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Sammamish resident goes on hunger strike to protest Indian government officials
Since Saturday, Jyoti Ghag has been on a hunger strike to protest against government officials, police departments, lawyers and judges in India who she said have been involved in torturing members of her family and violating her human rights.
These acts came after Ghag — whose protest began on the corner of 187th Avenue Northeast and Redmond Way but moved to her Sammamish home when she started running a fever — requested the Indian government investigate the murder of her father, a former police officer in the Indian state of Maharashtra, who died 10 years ago. Ghag continues to fast, drinking only water or lemon water, and said she will move her protest back to the corner when she is feeling stronger.
Ghag said her father, whose estate in India was worth about $3 million to $4 million, was killed by relatives "for his money." His death, she said, came after he confronted a relative, a police officer in Mumbai, about suspicions of money laundering in 1998. The relative began abusing and torturing Ghag's father, who was in his 80s. She said this included tying her father to a bed, starving him and more.
"You cannot imagine the kinds of conditions they made him live in," she said.
Ghag said her father endured all of this until he died in January 2003.
It took Ghag two years to gather enough evidence to be able to bring the issue to the authorities in 2005 and when she did, an investigation order was issued by Raosaheb Ramrao Patil, the home minister of Maharashtra.
Ghag said no investigation was done as the police commissioner at the time took bribes to sweep the issue under the rug. However during this time, her two brothers, who still live in India, became victims of physical, mental and emotional abuse during this time.
"They are the only heirs of my dad's property," she explained as the reason.
A second investigation order was issued to a new police commissioner in 2008, but Ghag said the same thing happened this time around as with the first commissioner and no report was filed.
"Instead they arrested my mentally unstable brother," she said.
This was in September 2008 and Ghag flew to India the next day. At this time, she had been diagnosed with cancer in her ear and was forced to discontinue her treatment while she was abroad. It took three weeks to get her brother out of jail — all the while, she said Indian officials mocked her efforts and worked to defame her and arrested her for allegedly breaking into her father's home and trying to steal $1,300 worth of property. Despite the seriousness of the events, Ghag was amused by this last detail as she spent more money to fly to India than she allegedly stole.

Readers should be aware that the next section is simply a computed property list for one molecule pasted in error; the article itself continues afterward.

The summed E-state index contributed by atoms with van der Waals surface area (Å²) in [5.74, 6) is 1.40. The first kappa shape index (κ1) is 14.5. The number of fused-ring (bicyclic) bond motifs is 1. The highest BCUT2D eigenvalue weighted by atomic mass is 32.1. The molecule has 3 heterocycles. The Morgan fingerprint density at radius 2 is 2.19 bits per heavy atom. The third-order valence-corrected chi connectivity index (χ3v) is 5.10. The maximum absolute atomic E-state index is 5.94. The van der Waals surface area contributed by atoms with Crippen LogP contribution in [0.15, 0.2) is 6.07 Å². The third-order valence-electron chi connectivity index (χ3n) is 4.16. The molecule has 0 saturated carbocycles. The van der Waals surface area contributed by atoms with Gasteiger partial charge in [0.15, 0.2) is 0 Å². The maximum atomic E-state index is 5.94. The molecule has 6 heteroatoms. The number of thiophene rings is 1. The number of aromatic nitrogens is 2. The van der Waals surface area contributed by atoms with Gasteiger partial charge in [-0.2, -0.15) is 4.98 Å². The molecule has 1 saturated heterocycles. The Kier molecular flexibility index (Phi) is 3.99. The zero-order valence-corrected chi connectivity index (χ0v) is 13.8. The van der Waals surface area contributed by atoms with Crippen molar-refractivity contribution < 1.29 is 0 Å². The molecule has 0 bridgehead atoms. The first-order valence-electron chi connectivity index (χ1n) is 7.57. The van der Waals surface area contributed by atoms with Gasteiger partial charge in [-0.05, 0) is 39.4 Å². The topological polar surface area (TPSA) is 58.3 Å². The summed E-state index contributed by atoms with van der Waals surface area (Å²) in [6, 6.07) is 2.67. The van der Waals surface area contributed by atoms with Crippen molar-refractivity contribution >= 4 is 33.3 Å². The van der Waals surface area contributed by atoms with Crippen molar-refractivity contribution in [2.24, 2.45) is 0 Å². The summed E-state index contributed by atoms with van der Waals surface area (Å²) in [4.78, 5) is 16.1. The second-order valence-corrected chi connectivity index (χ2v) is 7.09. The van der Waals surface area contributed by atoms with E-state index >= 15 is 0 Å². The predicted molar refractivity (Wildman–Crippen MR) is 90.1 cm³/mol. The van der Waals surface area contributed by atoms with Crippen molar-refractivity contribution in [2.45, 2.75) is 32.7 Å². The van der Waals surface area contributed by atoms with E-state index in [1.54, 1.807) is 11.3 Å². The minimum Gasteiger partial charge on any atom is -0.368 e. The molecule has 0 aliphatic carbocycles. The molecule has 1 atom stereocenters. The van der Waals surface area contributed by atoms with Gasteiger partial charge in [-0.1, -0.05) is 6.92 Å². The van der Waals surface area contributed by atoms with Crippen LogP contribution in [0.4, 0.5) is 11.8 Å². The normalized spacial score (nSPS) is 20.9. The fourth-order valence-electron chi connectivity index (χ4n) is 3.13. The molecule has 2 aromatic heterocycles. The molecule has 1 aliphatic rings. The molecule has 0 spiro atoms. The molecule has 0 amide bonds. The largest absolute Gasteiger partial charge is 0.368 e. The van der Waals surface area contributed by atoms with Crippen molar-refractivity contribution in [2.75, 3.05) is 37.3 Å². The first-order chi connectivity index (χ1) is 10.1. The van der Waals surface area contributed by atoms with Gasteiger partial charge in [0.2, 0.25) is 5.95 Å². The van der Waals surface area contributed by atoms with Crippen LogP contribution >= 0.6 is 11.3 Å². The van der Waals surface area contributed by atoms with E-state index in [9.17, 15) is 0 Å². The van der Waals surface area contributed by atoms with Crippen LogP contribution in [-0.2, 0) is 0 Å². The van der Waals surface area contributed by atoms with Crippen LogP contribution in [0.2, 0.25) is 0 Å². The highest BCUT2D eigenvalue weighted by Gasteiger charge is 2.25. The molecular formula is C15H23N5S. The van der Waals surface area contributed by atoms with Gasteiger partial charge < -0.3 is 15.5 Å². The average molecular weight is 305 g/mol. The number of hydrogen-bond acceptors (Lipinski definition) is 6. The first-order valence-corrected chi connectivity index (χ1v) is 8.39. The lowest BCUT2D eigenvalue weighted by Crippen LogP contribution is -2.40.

She added that the authorities are also calling her a terrorist to further defame her.
"It doesn't matter (to them)," she said about how all of this is ruining her life.
Ghag's hunger strike will end once her seven requests are met.
Her requests are: having her name cleared from the U.S. Department of Homeland Security and Embassy of India in Washington, D.C.; having Mohit Shah, the chief justice of Maharashtra, release a letter of apology addressed to Ghag from the External Affairs Ministry, which was submitted to Shah's court on Nov. 7, 2011; bringing Ghag's father's murderers and her family's abusers to justice; rescuing her brothers from their abusers in an expedited manner and getting them urgent psychiatric help; taking disciplinary action against Shah for violating Ghag's human and constitutional rights in his court on Nov. 7 and Dec. 7, 2011; ordering involved guilty officials of the Maharashtra Home Ministry, Maharashtra Police Department and judiciary system to compensate Ghag and her brothers from their personal bank accounts for violating their human and constitutional rights for more than a decade and considering creating laws or an addendum to protect abused husbands' human rights and constitutional rights.
In April and May 2011, Ghag went on another hunger strike in India for similar reasons and went 21 days when her requests were met.